Fencing takes its style, substance, and sensibilities from the European schools of fencing that arose in the Renaissance and then grew over the next several centuries.
We learned about Fencing in the Ancient World in Part 1 of our not-so-brief history of fencing, and we’ll dig through the era of the modern Olympics in Part 3, but for now we are right in the middle. This is where fencing begins to take the shape that we know it to have now, and it’s where we can start to see the distinctive nature of our sport as different from other forms of military combat.
What is very similar to what comes before is that fencing is not a sport yet, it is still a skill that is largely centered around keeping the individual alive during a real fight. Over the course of five hundred years or so, from the end of the Middle Ages in the sixteenth century to the modern Olympic era that begins at the dawn of the twentieth century, fencing moves from a test of mettle that can end in death to a test of mettle that can end on a podium. This happens through the development of fencing schools and the move of fencing from military combat to the nobility.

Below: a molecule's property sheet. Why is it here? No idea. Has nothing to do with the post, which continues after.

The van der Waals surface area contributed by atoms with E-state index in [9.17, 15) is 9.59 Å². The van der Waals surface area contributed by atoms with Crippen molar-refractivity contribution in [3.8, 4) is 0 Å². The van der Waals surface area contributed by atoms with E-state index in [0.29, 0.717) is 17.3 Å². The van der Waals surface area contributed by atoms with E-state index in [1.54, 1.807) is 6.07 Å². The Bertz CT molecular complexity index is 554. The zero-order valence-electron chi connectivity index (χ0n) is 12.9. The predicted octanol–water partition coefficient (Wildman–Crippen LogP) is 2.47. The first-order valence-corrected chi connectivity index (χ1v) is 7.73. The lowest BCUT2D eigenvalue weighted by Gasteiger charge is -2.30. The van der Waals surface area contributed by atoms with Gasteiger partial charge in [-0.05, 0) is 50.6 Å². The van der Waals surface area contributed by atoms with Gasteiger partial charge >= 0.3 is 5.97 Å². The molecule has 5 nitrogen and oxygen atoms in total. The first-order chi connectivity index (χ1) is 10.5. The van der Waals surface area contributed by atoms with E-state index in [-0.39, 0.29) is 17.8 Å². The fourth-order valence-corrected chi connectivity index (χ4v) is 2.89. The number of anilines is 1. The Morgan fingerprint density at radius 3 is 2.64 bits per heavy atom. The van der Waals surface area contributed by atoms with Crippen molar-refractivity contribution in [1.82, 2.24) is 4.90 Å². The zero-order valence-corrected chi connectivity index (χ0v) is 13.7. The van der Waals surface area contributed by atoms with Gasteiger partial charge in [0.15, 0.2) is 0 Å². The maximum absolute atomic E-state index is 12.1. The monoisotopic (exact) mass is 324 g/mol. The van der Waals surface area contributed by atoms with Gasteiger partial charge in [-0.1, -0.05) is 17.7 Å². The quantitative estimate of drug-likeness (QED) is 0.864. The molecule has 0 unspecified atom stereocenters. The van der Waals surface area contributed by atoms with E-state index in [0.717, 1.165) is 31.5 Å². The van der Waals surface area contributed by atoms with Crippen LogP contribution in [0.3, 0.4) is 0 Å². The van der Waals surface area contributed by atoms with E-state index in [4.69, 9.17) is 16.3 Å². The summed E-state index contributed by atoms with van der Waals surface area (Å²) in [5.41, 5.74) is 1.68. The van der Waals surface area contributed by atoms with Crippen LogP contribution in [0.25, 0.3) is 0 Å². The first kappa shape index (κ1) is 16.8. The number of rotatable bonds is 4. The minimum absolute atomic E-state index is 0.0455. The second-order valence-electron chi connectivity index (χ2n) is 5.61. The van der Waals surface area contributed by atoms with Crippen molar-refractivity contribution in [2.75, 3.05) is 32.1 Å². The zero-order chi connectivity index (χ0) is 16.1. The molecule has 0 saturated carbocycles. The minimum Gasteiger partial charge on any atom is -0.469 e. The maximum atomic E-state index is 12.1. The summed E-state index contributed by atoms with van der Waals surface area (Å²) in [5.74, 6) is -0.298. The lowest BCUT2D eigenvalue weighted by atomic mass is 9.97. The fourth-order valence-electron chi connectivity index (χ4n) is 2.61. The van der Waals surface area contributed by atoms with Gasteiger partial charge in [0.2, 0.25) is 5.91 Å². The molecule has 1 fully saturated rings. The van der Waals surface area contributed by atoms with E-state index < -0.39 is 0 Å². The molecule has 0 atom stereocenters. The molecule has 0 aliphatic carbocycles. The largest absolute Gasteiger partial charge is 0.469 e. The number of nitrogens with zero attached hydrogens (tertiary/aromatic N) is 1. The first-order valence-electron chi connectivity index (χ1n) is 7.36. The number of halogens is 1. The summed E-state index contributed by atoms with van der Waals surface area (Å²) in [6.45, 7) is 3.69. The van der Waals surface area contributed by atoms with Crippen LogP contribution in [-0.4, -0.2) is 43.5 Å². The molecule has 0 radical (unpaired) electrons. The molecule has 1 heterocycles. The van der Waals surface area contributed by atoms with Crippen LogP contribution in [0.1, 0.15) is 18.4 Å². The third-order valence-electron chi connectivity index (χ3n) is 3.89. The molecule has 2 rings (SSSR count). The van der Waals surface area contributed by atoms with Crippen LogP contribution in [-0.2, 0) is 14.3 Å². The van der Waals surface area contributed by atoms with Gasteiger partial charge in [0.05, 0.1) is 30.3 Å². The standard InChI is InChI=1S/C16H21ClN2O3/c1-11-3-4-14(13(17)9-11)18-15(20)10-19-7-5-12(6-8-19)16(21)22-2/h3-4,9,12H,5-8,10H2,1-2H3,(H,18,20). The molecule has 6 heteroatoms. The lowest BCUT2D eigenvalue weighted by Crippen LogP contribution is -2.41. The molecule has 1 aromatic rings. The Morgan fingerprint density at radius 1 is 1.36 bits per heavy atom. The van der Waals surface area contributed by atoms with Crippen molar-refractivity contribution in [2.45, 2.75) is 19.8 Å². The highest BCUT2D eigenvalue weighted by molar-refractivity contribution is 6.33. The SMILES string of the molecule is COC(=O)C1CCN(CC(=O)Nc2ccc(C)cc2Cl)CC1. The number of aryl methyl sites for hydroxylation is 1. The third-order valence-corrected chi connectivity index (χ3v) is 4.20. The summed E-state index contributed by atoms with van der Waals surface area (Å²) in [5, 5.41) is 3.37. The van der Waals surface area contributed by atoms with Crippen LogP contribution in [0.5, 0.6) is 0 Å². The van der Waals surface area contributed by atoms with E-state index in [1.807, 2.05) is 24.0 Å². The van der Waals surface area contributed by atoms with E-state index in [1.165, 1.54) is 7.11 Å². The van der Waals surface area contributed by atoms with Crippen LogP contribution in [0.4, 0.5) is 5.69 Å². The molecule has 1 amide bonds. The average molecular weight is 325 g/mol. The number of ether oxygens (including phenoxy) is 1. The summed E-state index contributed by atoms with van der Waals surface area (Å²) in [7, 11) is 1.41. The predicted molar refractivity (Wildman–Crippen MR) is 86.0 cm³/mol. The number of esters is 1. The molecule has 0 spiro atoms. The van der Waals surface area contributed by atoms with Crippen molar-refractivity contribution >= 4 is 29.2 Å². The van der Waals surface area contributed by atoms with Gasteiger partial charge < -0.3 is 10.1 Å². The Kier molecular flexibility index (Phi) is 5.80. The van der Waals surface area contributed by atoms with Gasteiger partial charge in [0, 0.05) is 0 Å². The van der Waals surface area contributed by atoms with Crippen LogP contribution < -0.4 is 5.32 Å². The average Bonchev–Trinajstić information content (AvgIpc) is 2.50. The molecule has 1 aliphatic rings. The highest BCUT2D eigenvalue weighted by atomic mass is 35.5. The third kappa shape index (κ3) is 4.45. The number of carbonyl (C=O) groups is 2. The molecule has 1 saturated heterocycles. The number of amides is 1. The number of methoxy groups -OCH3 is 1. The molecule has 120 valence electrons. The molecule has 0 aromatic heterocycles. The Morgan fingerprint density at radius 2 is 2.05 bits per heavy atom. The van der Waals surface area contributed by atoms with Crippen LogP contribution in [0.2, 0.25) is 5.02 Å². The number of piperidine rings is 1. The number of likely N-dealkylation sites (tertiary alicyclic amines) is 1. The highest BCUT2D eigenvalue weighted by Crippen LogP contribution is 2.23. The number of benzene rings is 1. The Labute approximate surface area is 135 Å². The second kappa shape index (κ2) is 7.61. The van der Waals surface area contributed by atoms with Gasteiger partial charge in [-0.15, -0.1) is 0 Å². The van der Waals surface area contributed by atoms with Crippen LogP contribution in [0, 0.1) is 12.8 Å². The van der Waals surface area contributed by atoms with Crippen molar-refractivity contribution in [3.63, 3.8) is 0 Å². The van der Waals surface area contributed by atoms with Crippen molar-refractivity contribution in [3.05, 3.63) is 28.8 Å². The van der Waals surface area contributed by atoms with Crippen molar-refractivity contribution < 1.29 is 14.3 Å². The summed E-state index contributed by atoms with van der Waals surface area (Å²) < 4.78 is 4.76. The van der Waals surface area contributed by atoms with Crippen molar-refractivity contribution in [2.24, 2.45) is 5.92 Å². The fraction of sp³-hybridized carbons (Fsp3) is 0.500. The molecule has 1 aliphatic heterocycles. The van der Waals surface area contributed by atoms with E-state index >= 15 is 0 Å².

This section is focused on how fencing came to be in Europe, because that’s where our sport has its origins. There was sword fighting that developed in other parts of the world through this time period, like kendo in Japan, but it’s not related to sport fencing today. We are a diverse sport in the modern era, but the origins of fencing are fundamentally European. We also cannot help but point out that, though there were women fencing throughout its history, it is a history that is predominantly made up of men. The transition to total inclusion of women in fencing wouldn’t be complete until the 2004 Olympics with adding women’s sabre competition, by that having all 3 weapons represented in women’s fencing!
The part of fencing history that we’re exploring now could be thought of as the adolescence of the sport. This is where we’re figuring out who we are, and a lot of things are changing along the way. It’s a big transition, and it wasn’t always easy.